After Carlton House was demolished the development of its former site was originally intended to be part of a scheme for improving St James's Park. For this John Nash proposed three terraces of houses along the north of the Park, balanced by three along the south side, overlooking Birdcage Walk. None of the three southern terraces and only two of the three northern ones were built, the latter being the west (No.1–9) and east (No. 10–18) sections of Carlton House Terrace. [n 2] These two blocks were designed by Nash and Decimus Burton, with James Pennethorne in charge of the construction. Decimus Burton exclusively, without Nash, designed No. 3 and No. 4. Carlton House Terrace. [7] These elegant townhouses took the place of Carlton House, and the freehold still belongs to the Crown Estate. Nash planned to make contiguous the two blocks with a large domed fountain between them (re-using the old columns of the Carlton House portico), but the idea was vetoed by the King; [8] the present-day Duke of York's Steps took the place of the fountain. In 1834 the Duke of York's Column was erected at the top of the steps. It consists of a granite column designed by Benjamin Wyatt topped with a bronze statue by Richard Westmacott of Frederick, Duke of York. [9]

The terrace seen from the south, with the squat Doric columns at ground level and the Corinthian columns and pediment above Carlton House Terrace.JPG
The terrace seen from the south, with the squat Doric columns at ground level and the Corinthian columns and pediment above

The terraces, which are four storeys in height above a basement, were designed in a classical style, stucco clad, with a Corinthian columned façade overlooking St James's Park, surmounted by an elaborate frieze and pediment. At the south side, facing the park, the lower frontage has a series of squat Doric columns, supporting a substantial podium terrace at a level between the street entrances to the north and the ground floor level of the modern Mall. [8] The houses are unusual as they are expensive London terraces which have no mews to the rear. The reason for this was that Nash wanted the houses to make the best possible use of the view of the park, and also to present an attractive façade to the park. The service accommodation was placed underneath the podium and in two storeys of basements (rather than the usual one storey). [10]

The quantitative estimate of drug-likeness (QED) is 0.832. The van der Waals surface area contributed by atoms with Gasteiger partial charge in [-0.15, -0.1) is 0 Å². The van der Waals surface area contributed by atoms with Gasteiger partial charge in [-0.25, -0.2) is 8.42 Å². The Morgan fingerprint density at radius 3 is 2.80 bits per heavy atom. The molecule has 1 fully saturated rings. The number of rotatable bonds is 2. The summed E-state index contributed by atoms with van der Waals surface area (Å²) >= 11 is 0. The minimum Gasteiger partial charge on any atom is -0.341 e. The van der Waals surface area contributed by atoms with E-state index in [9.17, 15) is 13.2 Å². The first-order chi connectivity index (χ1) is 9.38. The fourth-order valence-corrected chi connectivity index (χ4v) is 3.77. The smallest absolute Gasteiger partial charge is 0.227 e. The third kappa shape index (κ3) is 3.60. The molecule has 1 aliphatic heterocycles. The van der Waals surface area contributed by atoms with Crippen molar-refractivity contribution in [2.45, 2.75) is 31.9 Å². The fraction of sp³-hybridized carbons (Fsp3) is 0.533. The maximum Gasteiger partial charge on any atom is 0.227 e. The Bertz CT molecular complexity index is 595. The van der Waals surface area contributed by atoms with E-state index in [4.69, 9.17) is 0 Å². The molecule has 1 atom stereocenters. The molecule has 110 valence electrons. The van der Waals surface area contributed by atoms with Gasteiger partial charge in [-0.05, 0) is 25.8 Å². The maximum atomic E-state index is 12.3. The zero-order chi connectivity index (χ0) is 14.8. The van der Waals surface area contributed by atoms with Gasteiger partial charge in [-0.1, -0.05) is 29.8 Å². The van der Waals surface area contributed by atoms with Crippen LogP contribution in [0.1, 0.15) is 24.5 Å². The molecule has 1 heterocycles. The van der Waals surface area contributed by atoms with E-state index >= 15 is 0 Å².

According to the architectural historian Sir John Summerson Nash's designs were inspired by Ange-Jacques Gabriel's buildings in the Place de la Concorde, Paris. Summerson's praise of the buildings is muted:

The central pediments are a somewhat too contrived means of preventing an apparent sag in a very long façade and the attics on the end pavilions may be over-emphatic. Subtlety of modelling there is none. In fact, Carlton House Terrace is thoroughly typical of the extraordinary old man who designed it, but whose only contribution to the work was probably the provision of a few small sketches, done either in the glorious painted gallery of his Regent Street mansion or the flower-scented luxury of his castle in the Isle of Wight. [8]

An end block of Carlton House Terrace and the Duke of York's Steps Carlton House Terrace - geograph.org.uk - 911902.jpg
An end block of Carlton House Terrace and the Duke of York's Steps

The authors of the Survey of London take a more favourable view:

The houses … form a double group each side of the Duke of York's Column. Designed as an architectural entity, facing the Park, they represent with their range of detached Corinthian columns, a pleasing example of comprehensive street architecture; an effect greatly enhanced by the freshness of their façades … The end house to each block is carried up above the roof of the main façade, thereby effecting a successful pavilion treatment. The return fronts of the houses facing the steps are also effectively treated in a complementary manner. [10]

Although Nash delegated the supervision of building to Pennethorne, he kept the letting of the sites firmly in his own hands. Ground rents, payable to the Crown, were set at the high rate of 4 guineas per foot frontage. Nash himself took leases of five sites – nos 11–15 intending to let them on the open market at a substantial profit. In the event he could not cover his total costs and made a small loss on the transactions. [8]